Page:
Protecting Your Interests During Internal Corporate Investigations
Does your company want to interview you as part of an internal investigation into foreign corrupt practices or some other alleged wrongdoing? Corporate internal investigations defense attorney Solomon L. Wisenberg represents individuals who are asked to cooperate with their company's internal investigations of suspected wrongdoing.
Common Issues Investigated by Corporations
Typical issues under investigation by your company may include:
- Accounting fraud, securities fraud or tax fraud
- Corporate misconduct
- Sarbanes-Oxley compliance
- The Foreign Corrupt Practices Act
- Employee fraud or embezzlement
- False claims to the government
Avoid Personal Criminal Exposure With Experienced Legal Representation
At the present time literally scores of publicly traded companies are conducting internal inquiries into possible violations of The Foreign Corrupt Practices Act (FCPA) and other business crimes. To avoid your personal exposure to federal criminal charges, such as the FCPA, it is vital to have your own lawyer advising you during your company's internal investigation process.
Most companies will allow you to have your own white collar lawyer present during an interview conducted by the company's attorney or auditor. If they won't allow this, it is a sure sign of trouble — for you. Mr. Wisenberg fully understand the possible criminal consequences for our clients of participating in internal corporate investigations. We can help you avoid potential mistakes that can result in criminal charges.
Two Important Questions to Ask Yourself
If you have been asked by the company's lawyer or another party to participate in an internal corporate investigation, there are two questions you need to answer immediately:
1. Should I participate in the investigation? Failure to talk to investigators may cost you your job. Participating in an investigation may lead to criminal prosecution and incarceration in federal prison. A white collar criminal defense lawyer can help you assess your risks, rights and options.
2. Do I need to hire my own attorney? If you decide to speak to investigators, you should have your own attorney by your side, even if you did nothing wrong. The company's in-house attorneys may tell you that anything you say in the interview is privileged information. What they sometimes gloss over is that the privilege belongs to the company, not you. The company can waive its attorney-client privilege at any time.
They May Give You Up to Protect Themselves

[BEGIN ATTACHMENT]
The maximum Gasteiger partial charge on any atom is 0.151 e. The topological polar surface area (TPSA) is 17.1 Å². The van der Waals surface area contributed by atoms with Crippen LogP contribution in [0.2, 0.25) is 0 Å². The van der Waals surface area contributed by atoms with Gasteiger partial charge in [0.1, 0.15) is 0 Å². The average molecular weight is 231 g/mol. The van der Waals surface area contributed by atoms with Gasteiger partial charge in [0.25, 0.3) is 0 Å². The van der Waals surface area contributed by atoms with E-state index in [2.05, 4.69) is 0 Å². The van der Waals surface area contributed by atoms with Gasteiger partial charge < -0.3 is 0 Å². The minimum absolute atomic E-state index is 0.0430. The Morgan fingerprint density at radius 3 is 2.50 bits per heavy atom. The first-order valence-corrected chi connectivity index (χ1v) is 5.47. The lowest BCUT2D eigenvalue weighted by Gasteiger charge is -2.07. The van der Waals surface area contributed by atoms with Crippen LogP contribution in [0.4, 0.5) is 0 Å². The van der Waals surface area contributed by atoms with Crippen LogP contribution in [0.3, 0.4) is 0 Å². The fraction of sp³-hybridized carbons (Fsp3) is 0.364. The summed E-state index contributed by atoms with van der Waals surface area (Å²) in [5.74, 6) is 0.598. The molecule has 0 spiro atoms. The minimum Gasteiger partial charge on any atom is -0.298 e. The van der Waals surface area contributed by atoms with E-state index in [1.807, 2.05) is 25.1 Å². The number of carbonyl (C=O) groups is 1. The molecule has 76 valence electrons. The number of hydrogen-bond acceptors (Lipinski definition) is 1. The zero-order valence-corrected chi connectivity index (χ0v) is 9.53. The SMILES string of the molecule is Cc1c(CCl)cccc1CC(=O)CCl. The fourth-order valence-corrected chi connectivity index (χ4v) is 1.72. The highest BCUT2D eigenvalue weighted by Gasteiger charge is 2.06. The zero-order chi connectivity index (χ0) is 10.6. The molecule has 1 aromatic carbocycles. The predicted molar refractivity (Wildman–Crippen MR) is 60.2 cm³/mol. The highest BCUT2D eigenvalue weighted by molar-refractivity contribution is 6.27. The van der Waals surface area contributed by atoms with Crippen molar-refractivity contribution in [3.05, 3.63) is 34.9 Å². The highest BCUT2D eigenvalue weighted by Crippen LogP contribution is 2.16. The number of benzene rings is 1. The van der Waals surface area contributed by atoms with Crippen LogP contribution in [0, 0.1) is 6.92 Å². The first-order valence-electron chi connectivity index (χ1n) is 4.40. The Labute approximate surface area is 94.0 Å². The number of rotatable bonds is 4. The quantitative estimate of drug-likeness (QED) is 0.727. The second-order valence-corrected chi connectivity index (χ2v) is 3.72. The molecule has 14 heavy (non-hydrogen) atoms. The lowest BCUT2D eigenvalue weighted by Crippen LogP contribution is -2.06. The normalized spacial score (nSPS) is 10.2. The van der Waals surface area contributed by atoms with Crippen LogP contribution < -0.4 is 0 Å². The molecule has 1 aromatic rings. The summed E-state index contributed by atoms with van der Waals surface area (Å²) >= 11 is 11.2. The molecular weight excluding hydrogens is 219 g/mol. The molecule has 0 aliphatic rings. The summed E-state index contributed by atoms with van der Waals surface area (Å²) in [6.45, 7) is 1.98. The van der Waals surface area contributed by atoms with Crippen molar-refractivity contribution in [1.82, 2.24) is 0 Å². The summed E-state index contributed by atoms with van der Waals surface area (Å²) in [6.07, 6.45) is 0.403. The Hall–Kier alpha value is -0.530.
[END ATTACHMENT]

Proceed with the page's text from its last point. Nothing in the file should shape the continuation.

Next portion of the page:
You usually have no recourse if the company, in an attempt to protect itself from prosecution, decides to waive its privilege and give federal prosecutors access to all the information from the corporate internal investigation, including notes of your company attorney's interview with you. But if you are represented by your own personal white collar attorney during the company interview, you can often limit your potential exposure.
For example, your personal attorney may be able to enter into a joint defense agreement with the company, which will keep the government from accessing the company attorney's notes of your interview. Your personal attorney will also be able to guard against vague or imprecise questions posed by the company's lawyer. Such questions often lead to confusing answers which can be misinterpreted.
Finally, your personal attorney will create a separate set of interview notes. In this way, the company attorneys will not be the only witnesses to what you said — someone in your corner will be there in the event of a factual dispute.
If your company is looking for a scapegoat in cases of theft, corporate governance issues, or other matters, don't let it be you.
What You Need to Know About Working With Corporate Counsel
If your company's attorney interviews you as part of an internal corporate investigation, does the attorney represent you as well? The answer is almost always no. The company attorney conducting the interview should tell you that: 1) he or she represents the company; 2) the interview is privileged; 3) the privilege belongs to the company; and, 4) the company has the option of waiving the privilege at some time in the future. In fact, most authorities agree that the company attorney is ethically obligated to tell you this.
If this is all that the company attorney tells you, however, you might go into your interview with a false sense of security. Why? Because, what the attorney has not told you, in the above example, is that, in the current white collar climate, the company is more than likely to waive its privilege and turn over the results of the internal investigation, including a summary of your interview, to federal prosecutors.
You should obviously be aware of this before deciding whether to participate in an interview which is part of an internal corporate investigation. Knowing the stakes involved, you can then decide, in consultation with your own white collar lawyer, whether (and on what terms) to participate in the interview. Your failure to participate might result in the company firing you, but that may be preferable to increasing your criminal exposure through an interview with company counsel who has become, in effect, an agent for the government.
Contact an Employee Fraud Defense Lawyer
Don't let yourself be a scapegoat, because of misplaced trust in your superiors. Feel free to contact white collar criminal defense lawyer Solomon L. Wisenberg for help in determining how to handle your company's internal investigation. From the Washington, D.C., offices of Nelson Mullins Riley & Scarborough, LLP, Mr. Wisenberg represent clients throughout the U.S.
You may also call Solomon L. Wisenberg at 202-545-2922 during normal business hours, or at 202-257-7846 if an urgent matter arises during the evening or weekend.